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Skrobak Caroline Skrobak Ms.

Murphy 8 English May 15, 2012

William Shakespeares famous tragedy, Romeo and Juliet, expresses the multiple transformations of each character, specifically Juliet Capulet. The two feuding families, Capulet and Montague, argue to the point where Romeo Montague is banished from Verona and family members are killed. Juliet Capulet, the wife of Romeo, undergoes the pressure of pleasing her family along with the Nurse and husband. Throughout the play, Juliets emotions are drastically alternated between extremely innocent to suicidal. Even though Juliet is only thirteen years of age, her emotions escalate and her personality morphs into somewhat unexpected. In the beginning of Romeo and Juliet, Juliet is a coy, obedient daughter who listens to her parents and is most definitely not interested in marrying at such a young age. As soon as she comes to recognize Romeo, son of Montague, her life and personality are put at risk. Since the Montague and the Capulet families are immoderate enemies, Romeo and Juliet cannot be seen together. Lord and Lady Capulet cannot learn of this relationship, so Juliet intentionally lies to her parents and puts her relationship with Lord Capulet at risk. Augmenting her dilemma, Juliet marries Romeo and has her wedding night, the solemnity of marriage, later saying goodbye to Romeo and exclaiming, Then, window, let day in, and let life out (III. iv. line 41). Juliet is heartbroken to see her new husband go, despite the fact that they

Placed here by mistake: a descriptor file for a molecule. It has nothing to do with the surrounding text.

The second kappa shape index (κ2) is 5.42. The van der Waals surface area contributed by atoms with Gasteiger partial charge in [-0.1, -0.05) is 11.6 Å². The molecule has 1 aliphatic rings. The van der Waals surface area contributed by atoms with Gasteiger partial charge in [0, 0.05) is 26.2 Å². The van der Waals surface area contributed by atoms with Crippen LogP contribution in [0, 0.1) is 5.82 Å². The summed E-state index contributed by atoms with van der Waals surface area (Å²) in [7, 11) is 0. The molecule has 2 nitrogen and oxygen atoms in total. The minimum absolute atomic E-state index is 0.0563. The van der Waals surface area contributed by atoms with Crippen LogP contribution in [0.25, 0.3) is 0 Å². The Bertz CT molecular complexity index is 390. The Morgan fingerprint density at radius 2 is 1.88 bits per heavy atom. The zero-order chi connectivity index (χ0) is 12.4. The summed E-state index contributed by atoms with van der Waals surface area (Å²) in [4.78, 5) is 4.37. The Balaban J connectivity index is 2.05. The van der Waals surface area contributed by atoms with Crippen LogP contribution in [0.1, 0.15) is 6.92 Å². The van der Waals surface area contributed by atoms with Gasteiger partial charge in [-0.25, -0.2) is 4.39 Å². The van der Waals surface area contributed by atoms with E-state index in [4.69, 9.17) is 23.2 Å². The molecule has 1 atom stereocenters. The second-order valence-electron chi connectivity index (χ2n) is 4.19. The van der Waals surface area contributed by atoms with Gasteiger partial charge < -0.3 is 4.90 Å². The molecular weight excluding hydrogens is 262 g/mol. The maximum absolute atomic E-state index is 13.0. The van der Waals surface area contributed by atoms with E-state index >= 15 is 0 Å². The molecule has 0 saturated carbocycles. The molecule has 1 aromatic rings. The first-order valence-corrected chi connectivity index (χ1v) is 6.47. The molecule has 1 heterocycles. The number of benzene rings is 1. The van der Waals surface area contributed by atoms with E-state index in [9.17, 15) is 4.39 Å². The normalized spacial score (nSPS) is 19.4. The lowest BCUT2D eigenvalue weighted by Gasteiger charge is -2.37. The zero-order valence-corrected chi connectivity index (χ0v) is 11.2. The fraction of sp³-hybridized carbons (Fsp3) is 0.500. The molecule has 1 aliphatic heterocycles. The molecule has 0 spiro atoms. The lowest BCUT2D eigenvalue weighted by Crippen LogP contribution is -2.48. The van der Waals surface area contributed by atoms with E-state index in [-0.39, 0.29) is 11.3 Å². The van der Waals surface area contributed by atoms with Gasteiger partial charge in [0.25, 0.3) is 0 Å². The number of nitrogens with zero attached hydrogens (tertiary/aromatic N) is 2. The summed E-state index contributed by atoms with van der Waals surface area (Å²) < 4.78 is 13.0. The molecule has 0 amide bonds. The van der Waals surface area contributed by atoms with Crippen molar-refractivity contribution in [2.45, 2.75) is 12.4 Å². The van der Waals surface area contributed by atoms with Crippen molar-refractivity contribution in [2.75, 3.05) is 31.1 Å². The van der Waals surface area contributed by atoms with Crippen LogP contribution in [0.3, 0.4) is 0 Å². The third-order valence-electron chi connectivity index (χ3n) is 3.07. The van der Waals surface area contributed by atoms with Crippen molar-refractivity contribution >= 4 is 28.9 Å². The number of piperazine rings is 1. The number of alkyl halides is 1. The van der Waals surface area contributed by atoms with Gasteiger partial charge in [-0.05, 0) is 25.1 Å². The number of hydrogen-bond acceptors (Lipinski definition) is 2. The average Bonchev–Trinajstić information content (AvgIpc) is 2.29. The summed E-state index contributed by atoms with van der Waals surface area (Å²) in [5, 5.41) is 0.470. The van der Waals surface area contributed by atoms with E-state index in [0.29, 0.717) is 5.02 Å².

Skrobak have only known each other for approximately a day or so. She entreats Romeo to be gone before anyone sees him, to go through the window and let the daylight in, while letting her true love Romeo, out. During this time, she is still just as innocent but is forced to lie to her parents, stretching the truth along the way. Towards the middle of the play, now thirteen and two days old, Juliet has already became subtler and unadvised with her lies. After her wedding night, her mother and father come in and announce an unseemly surprise- Juliet is ordained to marry Count Paris on Thursday. Juliet refuses and argues with her father, later

going to Friar Laurences cell in a state of affliction. Juliet also beguiles her mother, claiming that she is distressed due to her cousin Tybalts death. Setting a perfect example of dramatic irony, Juliet states, Indeed, I never shall be satisfied/ With Romeo till I behold him dead (III. iv. 98-99). What Juliet has said has a double meaning to it. Lady Capulet may only hear Juliet expressing her anger and frowning upon the vile killing of her cousin. Although that may be a lie, Juliet actually meant to say that she is dead at the heart. This, unfortunately, proves the lack of stability in both the Capulet and the Montague families; and yet, it is only the middle of the play. Finally, the end is near and both Juliet and Romeo have been separated from one another and are more distraught then ever. Act 5, Scene 3, most likely the longest scene in the play, exhibits the multiple feelings of Juliet. Eventually, both star crossed lovers commit suicide and cause the misfortune of breaking both of their familys hearts. Surprisingly enough, the families apologize to one another and the play finishes. Just before committing suicide, Juliet exclaims, O, happy dagger, This is thy sheat/. There rust and let me die (IV. iii. 174-175). Juliet has just seen

Skrobak her true love Romeo dead in the Capulets tomb, and decided that she would kill herself rather than to live a day without him. This transformation of Juliets has drastically changed; ever since she met Romeo, her indecisive humour has fluctuated immensely. Although Juliet Capulet is but a young teenager, her personality and mood is immensely altered throughout the play. She rushed with her decision making and had quite emotional reasoning which has altogether made Juliet the most confounded and unpredictable character in all of Romeo and Juliet.